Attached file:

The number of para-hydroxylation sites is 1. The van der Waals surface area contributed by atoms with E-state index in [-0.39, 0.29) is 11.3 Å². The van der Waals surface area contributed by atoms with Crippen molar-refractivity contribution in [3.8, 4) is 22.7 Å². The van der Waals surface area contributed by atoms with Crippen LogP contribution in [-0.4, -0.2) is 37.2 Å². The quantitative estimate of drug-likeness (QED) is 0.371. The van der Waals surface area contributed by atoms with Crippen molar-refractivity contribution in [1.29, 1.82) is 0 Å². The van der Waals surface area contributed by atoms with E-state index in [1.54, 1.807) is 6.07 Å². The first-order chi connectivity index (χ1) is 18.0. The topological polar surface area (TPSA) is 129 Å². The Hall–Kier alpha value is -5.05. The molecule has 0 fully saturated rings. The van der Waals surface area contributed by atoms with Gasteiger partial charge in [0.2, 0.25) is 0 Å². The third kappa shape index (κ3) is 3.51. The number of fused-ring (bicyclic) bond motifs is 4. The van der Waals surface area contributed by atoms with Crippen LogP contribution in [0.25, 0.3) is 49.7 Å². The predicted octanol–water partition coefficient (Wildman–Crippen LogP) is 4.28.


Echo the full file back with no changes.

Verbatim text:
The number of para-hydroxylation sites is 1. The van der Waals surface area contributed by atoms with E-state index in [-0.39, 0.29) is 11.3 Å². The van der Waals surface area contributed by atoms with Crippen molar-refractivity contribution in [3.8, 4) is 22.7 Å². The van der Waals surface area contributed by atoms with Crippen LogP contribution in [-0.4, -0.2) is 37.2 Å². The quantitative estimate of drug-likeness (QED) is 0.371. The van der Waals surface area contributed by atoms with Crippen molar-refractivity contribution in [1.29, 1.82) is 0 Å². The van der Waals surface area contributed by atoms with E-state index in [1.54, 1.807) is 6.07 Å². The first-order chi connectivity index (χ1) is 18.0. The topological polar surface area (TPSA) is 129 Å². The Hall–Kier alpha value is -5.05. The molecule has 0 fully saturated rings. The van der Waals surface area contributed by atoms with Gasteiger partial charge in [0.2, 0.25) is 0 Å². The third kappa shape index (κ3) is 3.51. The number of fused-ring (bicyclic) bond motifs is 4. The van der Waals surface area contributed by atoms with Crippen LogP contribution in [0.25, 0.3) is 49.7 Å². The predicted octanol–water partition coefficient (Wildman–Crippen LogP) is 4.28.